Jean-Pierre Boespflug led the investment group that opened Tamarack in 2003, building six lifts over two years along with significant real estate offerings.  Mr. Boespflug’s timing was unfortunate and the resort fell behind on payments for a $250 million loan by early 2008.  The lifts closed on March 4th, 2009 and Tamarack did not open again for a year and a half.  The Tamarack Municipal Association reached an agreement to operate four of six lifts in 2010 and bought assets from lenders for pennies on the dollar in 2016.  Amid the mess, Bank of America repossessed the Wildwood Express lift, which ended up at Brian Head, Utah.  Homeowners were able to purchase and retain the Buttercup lift, which was also underwater but of significantly less value than Wildwood.  At one point four other lifts came close to being sold in a sheriff sale.

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Tamarack has two Leitner-Poma high speed quads, two Doppelmayr CTEC fixed grip quads and a Poma platter surface lift today.

Under a lease agreement reached today with the State of Idaho, the new owners commit to either rebuilding or removing the remaining foundations from Wildwood by December 31, 2024 (The Idaho Department of Lands is the landlord in this case rather than the United States Forest Service.)   Imperium Co-Founder Kyle Mowitz says the focus this time will be on the mountain rather than real estate a new Wildwood could come as soon as summer 2019.  Work should also resume next spring on the incomplete Village Plaza and mid-mountain restaurant.  The Osprey Meadows golf course, which was abandoned in 2016 and is partially owned by another party, will take longer to reclaim.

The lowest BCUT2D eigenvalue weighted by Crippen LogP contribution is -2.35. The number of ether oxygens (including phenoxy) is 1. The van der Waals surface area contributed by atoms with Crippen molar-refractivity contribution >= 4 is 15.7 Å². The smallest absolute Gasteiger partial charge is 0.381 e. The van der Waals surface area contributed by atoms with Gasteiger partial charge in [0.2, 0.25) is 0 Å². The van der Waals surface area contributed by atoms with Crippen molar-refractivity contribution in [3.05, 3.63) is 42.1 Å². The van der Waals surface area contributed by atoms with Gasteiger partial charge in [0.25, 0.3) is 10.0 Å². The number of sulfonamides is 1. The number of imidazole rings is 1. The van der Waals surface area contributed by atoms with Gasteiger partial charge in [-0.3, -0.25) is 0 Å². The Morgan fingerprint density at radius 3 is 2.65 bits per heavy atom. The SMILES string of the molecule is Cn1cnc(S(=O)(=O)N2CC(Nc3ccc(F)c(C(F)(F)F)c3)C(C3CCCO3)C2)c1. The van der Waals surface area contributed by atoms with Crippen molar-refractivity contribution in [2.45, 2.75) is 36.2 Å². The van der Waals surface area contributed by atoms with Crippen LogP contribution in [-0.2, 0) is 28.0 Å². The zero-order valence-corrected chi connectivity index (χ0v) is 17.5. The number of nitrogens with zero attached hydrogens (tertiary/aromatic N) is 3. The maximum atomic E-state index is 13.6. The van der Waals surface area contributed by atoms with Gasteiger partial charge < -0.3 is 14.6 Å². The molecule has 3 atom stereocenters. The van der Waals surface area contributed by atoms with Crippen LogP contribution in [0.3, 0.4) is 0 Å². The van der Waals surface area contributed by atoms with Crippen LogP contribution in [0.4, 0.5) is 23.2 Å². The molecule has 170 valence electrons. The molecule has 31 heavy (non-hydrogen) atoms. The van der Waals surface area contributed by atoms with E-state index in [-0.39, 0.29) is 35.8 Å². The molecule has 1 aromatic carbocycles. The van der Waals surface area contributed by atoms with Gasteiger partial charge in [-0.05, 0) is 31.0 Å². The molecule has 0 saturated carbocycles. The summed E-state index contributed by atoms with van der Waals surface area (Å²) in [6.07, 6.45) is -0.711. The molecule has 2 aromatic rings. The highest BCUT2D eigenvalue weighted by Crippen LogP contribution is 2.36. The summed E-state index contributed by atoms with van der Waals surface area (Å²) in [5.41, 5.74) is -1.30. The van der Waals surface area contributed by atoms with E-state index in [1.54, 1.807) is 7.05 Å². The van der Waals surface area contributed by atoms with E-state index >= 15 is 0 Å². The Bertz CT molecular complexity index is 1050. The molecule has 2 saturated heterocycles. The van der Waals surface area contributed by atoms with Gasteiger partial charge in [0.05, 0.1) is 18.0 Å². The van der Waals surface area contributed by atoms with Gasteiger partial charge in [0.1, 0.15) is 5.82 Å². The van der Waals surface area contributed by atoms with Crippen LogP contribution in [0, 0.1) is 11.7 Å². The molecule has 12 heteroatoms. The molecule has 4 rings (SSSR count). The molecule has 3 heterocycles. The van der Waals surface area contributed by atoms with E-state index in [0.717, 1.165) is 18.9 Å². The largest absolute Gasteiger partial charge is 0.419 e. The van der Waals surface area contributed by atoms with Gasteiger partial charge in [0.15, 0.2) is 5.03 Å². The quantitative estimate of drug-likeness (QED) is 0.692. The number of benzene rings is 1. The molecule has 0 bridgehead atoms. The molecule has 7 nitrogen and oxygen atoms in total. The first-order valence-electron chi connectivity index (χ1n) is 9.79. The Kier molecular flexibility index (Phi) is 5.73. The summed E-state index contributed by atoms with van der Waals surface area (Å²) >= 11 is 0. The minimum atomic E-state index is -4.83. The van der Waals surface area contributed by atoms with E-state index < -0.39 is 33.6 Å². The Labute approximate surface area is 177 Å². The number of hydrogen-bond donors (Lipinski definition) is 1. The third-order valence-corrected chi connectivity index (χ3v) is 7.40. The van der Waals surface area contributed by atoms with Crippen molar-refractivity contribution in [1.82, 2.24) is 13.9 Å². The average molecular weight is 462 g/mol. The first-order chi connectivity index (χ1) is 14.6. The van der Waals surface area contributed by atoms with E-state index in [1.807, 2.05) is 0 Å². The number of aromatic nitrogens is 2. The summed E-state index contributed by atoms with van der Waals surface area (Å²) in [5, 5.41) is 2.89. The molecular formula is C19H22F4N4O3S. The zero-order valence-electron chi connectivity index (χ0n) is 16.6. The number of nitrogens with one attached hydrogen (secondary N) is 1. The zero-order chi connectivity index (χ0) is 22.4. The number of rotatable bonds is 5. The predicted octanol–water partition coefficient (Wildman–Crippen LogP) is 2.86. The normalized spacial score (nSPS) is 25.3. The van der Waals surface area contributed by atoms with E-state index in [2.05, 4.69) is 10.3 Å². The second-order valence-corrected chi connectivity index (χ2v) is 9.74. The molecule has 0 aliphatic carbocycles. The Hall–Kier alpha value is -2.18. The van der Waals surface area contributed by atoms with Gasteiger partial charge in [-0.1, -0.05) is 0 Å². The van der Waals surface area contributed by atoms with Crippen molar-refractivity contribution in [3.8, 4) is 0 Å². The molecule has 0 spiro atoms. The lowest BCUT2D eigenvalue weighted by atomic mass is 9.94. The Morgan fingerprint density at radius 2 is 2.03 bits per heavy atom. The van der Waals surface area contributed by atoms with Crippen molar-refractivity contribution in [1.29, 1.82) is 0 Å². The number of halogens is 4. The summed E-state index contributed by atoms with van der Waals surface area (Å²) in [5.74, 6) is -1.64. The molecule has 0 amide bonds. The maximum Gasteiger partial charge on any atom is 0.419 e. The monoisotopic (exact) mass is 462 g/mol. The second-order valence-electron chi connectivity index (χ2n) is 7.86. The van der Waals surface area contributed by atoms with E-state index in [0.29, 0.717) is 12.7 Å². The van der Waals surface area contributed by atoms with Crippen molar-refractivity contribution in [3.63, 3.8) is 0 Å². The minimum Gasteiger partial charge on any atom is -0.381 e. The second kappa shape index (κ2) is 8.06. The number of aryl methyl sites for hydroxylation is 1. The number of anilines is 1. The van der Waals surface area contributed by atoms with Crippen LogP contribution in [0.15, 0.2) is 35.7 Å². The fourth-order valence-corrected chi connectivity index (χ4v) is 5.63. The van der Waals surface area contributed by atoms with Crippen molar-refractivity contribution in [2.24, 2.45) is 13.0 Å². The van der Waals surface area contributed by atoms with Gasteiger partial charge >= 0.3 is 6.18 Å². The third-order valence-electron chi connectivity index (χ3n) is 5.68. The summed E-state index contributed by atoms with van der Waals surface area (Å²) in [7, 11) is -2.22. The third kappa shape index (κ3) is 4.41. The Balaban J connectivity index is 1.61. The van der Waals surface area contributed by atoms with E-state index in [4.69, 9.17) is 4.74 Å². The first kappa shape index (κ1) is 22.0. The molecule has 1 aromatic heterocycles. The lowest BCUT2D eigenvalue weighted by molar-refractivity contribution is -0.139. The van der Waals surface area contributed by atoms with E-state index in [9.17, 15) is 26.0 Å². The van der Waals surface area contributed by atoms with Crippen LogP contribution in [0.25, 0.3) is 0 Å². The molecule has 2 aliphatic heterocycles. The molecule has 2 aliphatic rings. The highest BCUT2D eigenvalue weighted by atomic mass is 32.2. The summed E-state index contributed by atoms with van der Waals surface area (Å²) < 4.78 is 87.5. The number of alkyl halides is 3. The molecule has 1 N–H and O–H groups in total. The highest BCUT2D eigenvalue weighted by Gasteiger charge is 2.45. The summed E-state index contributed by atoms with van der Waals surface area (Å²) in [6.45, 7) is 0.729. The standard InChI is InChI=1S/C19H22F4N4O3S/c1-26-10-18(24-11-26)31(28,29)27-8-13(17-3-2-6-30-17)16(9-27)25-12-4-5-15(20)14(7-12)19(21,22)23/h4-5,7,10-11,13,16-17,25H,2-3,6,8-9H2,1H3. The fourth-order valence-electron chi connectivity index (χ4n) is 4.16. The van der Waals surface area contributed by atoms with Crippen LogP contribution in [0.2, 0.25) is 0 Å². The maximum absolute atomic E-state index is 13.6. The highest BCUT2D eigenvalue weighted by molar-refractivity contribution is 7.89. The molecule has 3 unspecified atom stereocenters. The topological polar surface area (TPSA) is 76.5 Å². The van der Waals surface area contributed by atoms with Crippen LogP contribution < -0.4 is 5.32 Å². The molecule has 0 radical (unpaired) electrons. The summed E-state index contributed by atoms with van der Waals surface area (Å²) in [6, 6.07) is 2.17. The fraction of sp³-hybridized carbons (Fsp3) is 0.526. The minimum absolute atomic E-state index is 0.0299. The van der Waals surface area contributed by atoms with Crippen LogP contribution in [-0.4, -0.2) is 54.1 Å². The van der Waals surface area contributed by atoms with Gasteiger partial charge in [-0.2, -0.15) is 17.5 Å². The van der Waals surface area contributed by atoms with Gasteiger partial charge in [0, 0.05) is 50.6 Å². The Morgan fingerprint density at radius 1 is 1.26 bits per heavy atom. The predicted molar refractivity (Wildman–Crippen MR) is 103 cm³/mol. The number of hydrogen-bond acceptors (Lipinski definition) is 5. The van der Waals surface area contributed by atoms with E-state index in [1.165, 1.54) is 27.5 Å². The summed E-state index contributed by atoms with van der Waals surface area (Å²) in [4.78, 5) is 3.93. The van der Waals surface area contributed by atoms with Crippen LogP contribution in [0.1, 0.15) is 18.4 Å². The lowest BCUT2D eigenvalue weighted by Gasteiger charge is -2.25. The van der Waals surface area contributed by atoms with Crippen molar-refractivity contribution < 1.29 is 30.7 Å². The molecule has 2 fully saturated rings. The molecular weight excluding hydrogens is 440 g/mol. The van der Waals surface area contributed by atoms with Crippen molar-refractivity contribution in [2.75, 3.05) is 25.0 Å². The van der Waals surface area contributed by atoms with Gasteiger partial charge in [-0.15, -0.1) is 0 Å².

I followed Tamarack’s grand opening with excitement and then watched its downfall with disappointment.  What happened was never about the mountain, which is perfect for a ski resort.  There’s gorgeous Lake Cascade at the base and boundless recreational opportunities in every season.  As a decade went by, I remained hopeful a second chance would come for this remarkable place.  Congratulations to Tamarack employees and homeowners for staying the course through some dark times to get to this new day.

News Roundup: Adding More

News Roundup: Rope Time